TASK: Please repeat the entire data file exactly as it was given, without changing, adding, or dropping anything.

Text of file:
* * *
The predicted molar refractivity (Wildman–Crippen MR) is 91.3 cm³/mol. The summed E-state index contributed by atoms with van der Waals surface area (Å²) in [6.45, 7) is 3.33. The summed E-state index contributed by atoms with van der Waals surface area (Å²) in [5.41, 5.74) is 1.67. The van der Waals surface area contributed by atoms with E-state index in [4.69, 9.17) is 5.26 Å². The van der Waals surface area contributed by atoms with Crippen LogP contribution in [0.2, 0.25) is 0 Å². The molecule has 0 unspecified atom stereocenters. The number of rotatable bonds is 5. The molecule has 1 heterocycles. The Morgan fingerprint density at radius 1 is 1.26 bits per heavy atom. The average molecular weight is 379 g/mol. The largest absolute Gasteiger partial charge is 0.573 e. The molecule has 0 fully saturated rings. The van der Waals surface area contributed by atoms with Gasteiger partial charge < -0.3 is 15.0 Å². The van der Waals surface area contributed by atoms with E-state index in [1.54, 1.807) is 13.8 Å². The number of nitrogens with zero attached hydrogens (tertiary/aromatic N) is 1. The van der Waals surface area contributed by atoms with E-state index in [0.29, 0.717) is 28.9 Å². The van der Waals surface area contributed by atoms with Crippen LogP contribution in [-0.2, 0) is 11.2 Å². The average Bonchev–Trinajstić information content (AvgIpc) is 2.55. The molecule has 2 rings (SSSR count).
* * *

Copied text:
The predicted molar refractivity (Wildman–Crippen MR) is 91.3 cm³/mol. The summed E-state index contributed by atoms with van der Waals surface area (Å²) in [6.45, 7) is 3.33. The summed E-state index contributed by atoms with van der Waals surface area (Å²) in [5.41, 5.74) is 1.67. The van der Waals surface area contributed by atoms with E-state index in [4.69, 9.17) is 5.26 Å². The van der Waals surface area contributed by atoms with Crippen LogP contribution in [0.2, 0.25) is 0 Å². The molecule has 0 unspecified atom stereocenters. The number of rotatable bonds is 5. The molecule has 1 heterocycles. The Morgan fingerprint density at radius 1 is 1.26 bits per heavy atom. The average molecular weight is 379 g/mol. The largest absolute Gasteiger partial charge is 0.573 e. The molecule has 0 fully saturated rings. The van der Waals surface area contributed by atoms with Gasteiger partial charge < -0.3 is 15.0 Å². The van der Waals surface area contributed by atoms with E-state index in [1.54, 1.807) is 13.8 Å². The number of nitrogens with zero attached hydrogens (tertiary/aromatic N) is 1. The van der Waals surface area contributed by atoms with E-state index in [0.29, 0.717) is 28.9 Å². The van der Waals surface area contributed by atoms with Crippen LogP contribution in [-0.2, 0) is 11.2 Å². The average Bonchev–Trinajstić information content (AvgIpc) is 2.55. The molecule has 2 rings (SSSR count).